Wolf Hall wins first Walter Scott prize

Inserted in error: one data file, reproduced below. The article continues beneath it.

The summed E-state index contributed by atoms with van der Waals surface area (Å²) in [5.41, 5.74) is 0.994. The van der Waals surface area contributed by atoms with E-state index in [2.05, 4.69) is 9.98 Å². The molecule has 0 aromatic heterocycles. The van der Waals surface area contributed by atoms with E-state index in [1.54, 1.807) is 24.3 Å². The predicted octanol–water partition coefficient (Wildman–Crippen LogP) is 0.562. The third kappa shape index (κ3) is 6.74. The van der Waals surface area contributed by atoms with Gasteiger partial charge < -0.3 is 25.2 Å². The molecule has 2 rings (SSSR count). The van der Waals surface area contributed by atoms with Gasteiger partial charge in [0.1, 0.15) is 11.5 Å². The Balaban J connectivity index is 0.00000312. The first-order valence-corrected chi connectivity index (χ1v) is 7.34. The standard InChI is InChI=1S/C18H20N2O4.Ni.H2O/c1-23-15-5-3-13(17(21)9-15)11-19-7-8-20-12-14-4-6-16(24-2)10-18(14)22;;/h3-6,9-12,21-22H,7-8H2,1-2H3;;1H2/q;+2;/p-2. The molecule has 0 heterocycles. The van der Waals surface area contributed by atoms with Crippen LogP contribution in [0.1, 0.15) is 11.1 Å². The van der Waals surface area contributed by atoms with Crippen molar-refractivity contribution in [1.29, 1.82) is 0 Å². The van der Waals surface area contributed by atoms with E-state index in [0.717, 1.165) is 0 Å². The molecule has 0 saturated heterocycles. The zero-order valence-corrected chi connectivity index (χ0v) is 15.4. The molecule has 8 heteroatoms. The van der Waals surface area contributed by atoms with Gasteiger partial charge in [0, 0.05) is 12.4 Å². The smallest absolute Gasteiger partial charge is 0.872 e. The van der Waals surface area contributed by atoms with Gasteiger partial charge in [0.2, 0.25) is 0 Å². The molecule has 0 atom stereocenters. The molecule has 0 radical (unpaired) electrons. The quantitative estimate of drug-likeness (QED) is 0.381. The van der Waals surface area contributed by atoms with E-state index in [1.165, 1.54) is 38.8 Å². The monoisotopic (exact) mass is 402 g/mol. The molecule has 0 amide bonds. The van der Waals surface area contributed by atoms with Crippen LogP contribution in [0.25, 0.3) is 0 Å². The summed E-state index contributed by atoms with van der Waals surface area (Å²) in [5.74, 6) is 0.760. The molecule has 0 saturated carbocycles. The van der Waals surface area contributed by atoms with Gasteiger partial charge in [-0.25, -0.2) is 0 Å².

<p>The Man Booker-winning novel <em>Wolf Hall </em>(Fourth Estate) has picked up another accolade, being awarded the inaugural Walter Scott Prize for historical fiction this weekend. </p><p>Author Hilary Mantel was unable to pick up the &pound;25,000 prize money at the ceremony held in Sir Walter Scott&rsquo;s Abbotsford home in the Scottish borders, on Saturday (19th June), due to illness.&nbsp; </p><p>Broadcaster James Naughtie, read a statement from Mantel, which said: &quot;I am astonished and delighted and gratified to be the first winner of the Walter Scott prize... I am very sorry that ill-health prevents my being here to collect the prize and to say thank you in person, but I am deeply grateful to the judges, the founders of the prize, and the sponsors of the Borders Book Festival.</p><p>&quot;For writers, prizes should act as the spur to achievement. It&rsquo;s lovely to be rewarded, but you&rsquo;re only as good as your next book. Conscious of this, I am working very hard to write a sequel to Wolf Hall which readers will value and enjoy just as much as the first book. This prize acts as the greatest possible encouragement.&quot;</p><p>The Walter Scott Prize is one of the top five richest UK literary prizes, and is sponsored by the Duke and Duchess of Buccleuch, distant kinsmen of Scott. To qualify, novels must be set 60 years ago or more.&nbsp; </p><p><em>Wolf Hall</em> was chosen from a shortlist of seven, which included books with settings ranging from ancient Rome to pre-war Czechoslovakia. The other shortlisted authors included Sarah Dunant, Robert Harris, Adam Foulds, Simon Mawer, Adam Thorpe and Iain Pears. </p><p>The judges for the inaugural prize were Elizabeth Buccleuch, Elizabeth Laird, Allan Massie, David Robinson, and Gavin Wallace. They said: &quot;For once, you can believe the hype.&nbsp; This is as good as the historical novel gets &ndash; immersive, constantly engaging,&nbsp;beautifully crafted, and compulsively readable.&nbsp;Choose any superlative: it will fail this book.&nbsp; </p><p>&quot;Mantel&rsquo;s empathy for, and assimilation of, her world is so seamless and effortless as to be almost disturbing.&nbsp;&nbsp; Each book on the shortlist is deserving of the prize, but<em> Wolf Hall </em>was for us the outright winner, in a class of its own.&quot;&nbsp;&nbsp;&nbsp; </p><p>The prize is supported by national events agency EventScotland, and was given out during the Borders Book Festival.&nbsp; </p>